Australian Homebuilders Suffering Amid “Sharp Downturn”

Australian homebuilders and housing industry contractors are feeling the effects of a sharp downturn in the country’s housing market, according to ABC News

“Builders are just battening down the hatches and looking after their costs,” said Greg Zuccala – director at Australian homebuilder Zuccala Homes. 

With Melbourne housing prices falling 9.6% from their 2017 peak and new home building permits down nearly 40%, Zuccala has begun to adapt – laying off four workers amid a push to pinch pennies. 

That huge fall in demand for new home builds meant Mr Zuccala had to find savings.

To do that, he was forced to lay off four workers.

We’ve had to adjust things there to meet the market,” he said.

“I think a lot of building companies at the moment find themselves in the same situation.” –ABC News

It isn’t just homebuilders feeling the heat either; electricians such as Ray Sherriff – who employs nine electricians and four apprentices – has noticed the significant slowdown in housing activity. 

Electrician Ray Sherriff

“Two years ago we literally didn’t have time to price all the [residential] jobs that were coming in,” Sherriff explained. “Now it’s rare and there are lots of jobs getting postponed and put back.”

Residential work used to make up “probably 50 to 60 percent of our business,” according to Sherriff. “Now we’re probably looking at 20 to 30 per cent.” 

It starts with approvals

According to the Bureau of Statistics, Australian permit approvals were down nearly 29% in January y/y, with the exceptions of Western australia and Tasmania, where building permits are actually rising. 

Right now, the rate of contraction in house construction is the fastest it has been in six and a half years, according to figures by the Australian Industry Group’s Performance of Construction Index.

Activity in apartment construction has fallen for 11 months in a row to its lowest point in six years, at a time when the industry was recovering from the GFC.

With national house prices down 6.8 per cent since the 2017 peak, and down 13.2 per cent in Australia’s biggest housing market — Sydney — economists say it is no wonder those in construction are feeling the heat too. –ABC News

“When you have house prices falling as they are at the moment, the risks of entering into that are greater,” said Shane Garrett, chief economist with the Master Builders Association.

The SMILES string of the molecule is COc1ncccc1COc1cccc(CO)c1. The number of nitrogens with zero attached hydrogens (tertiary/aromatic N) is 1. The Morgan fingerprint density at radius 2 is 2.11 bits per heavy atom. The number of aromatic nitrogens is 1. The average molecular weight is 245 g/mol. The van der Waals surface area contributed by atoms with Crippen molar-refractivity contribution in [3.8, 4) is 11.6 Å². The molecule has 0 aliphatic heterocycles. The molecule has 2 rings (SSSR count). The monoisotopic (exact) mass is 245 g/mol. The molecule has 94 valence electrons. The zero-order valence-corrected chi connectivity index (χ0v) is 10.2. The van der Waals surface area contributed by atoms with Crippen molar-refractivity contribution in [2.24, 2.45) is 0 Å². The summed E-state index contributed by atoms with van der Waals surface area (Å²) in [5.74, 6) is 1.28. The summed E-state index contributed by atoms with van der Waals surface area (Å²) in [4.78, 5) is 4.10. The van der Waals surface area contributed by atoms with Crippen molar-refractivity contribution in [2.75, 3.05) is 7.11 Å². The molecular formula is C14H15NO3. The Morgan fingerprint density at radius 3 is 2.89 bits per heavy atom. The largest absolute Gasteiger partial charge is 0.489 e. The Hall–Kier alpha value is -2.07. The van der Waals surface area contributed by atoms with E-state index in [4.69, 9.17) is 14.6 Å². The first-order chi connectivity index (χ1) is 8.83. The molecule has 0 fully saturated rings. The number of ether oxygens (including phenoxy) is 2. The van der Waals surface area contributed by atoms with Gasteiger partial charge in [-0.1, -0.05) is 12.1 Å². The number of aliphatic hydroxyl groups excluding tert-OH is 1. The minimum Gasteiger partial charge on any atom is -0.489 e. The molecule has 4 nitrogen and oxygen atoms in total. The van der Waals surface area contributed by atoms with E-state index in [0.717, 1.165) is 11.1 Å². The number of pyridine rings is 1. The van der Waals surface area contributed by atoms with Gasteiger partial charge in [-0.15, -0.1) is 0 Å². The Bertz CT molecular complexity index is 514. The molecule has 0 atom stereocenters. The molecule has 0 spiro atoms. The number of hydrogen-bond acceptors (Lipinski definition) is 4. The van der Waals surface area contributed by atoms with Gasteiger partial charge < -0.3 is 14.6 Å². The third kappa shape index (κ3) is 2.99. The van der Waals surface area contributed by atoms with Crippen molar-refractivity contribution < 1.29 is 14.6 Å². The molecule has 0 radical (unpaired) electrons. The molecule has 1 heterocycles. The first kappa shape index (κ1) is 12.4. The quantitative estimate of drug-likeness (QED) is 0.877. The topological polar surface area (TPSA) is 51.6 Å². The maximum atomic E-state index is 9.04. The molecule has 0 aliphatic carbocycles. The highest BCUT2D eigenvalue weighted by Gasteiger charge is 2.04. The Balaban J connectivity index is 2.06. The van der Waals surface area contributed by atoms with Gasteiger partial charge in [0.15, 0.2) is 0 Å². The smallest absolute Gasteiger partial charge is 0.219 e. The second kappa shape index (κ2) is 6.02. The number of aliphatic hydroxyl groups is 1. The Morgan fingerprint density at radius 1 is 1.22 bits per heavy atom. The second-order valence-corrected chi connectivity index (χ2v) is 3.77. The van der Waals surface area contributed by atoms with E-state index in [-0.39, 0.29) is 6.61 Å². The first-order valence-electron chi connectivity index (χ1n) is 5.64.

“That’s one of the reasons why activity is starting to move down … It’s a riskier predicament for all concerned.”

Work drying up

Meanwhile, demand for the more than 1 million residential construction sector workers is beginning to weaken. Job ads seeking construction workers dropped by 14% in February. 

That said, ABC News would like readers to know that not all is lost… while “there is no denying we are in the midst of a downturn, and that is hurting the construction sector, the numbers are still good in a historical context.” 

Nationally, new home building peaked in 2016 with about 230,000 new dwellings.

“We see it bottoming out to about 175,000 over the next few years,” notes Garrett. “It’s worth emphasising, that 175,000 as a low point would still be the highest ever low point for new home building on record.”

Government isn’t helping

As we reported in February, with the Labour Party looking to wrest back control of the government during elections later this year, things could get worse for Australian housing. The party has pledged to curb tax breaks for property investors that helped drive up home prices (alongside an influx of foreign capital). 

Labor leader Bill Shorten has promised to scrap tax refunds worth A$5 billion ($3.6 billion) a year for share investors. The benefits are already being seen in the polls, where Labour is seeing a slight advantage.

Meanwhile, as home prices have soared, home ownership rates among younger Australians have plummeted.

To try and combat this, Shorten proposed that a tax break known as negative gearing which allows homeowners to treat costs associated with owning a rental home as a tax deduction (though, to be fair, that certainly sounds like it could have some unintended consequences for the property market). He has also promised to subsidize rents and build homes.

If Australia’s progressives are victorious in the May elections, the country’s “sharp downturn” in housing could accelerate.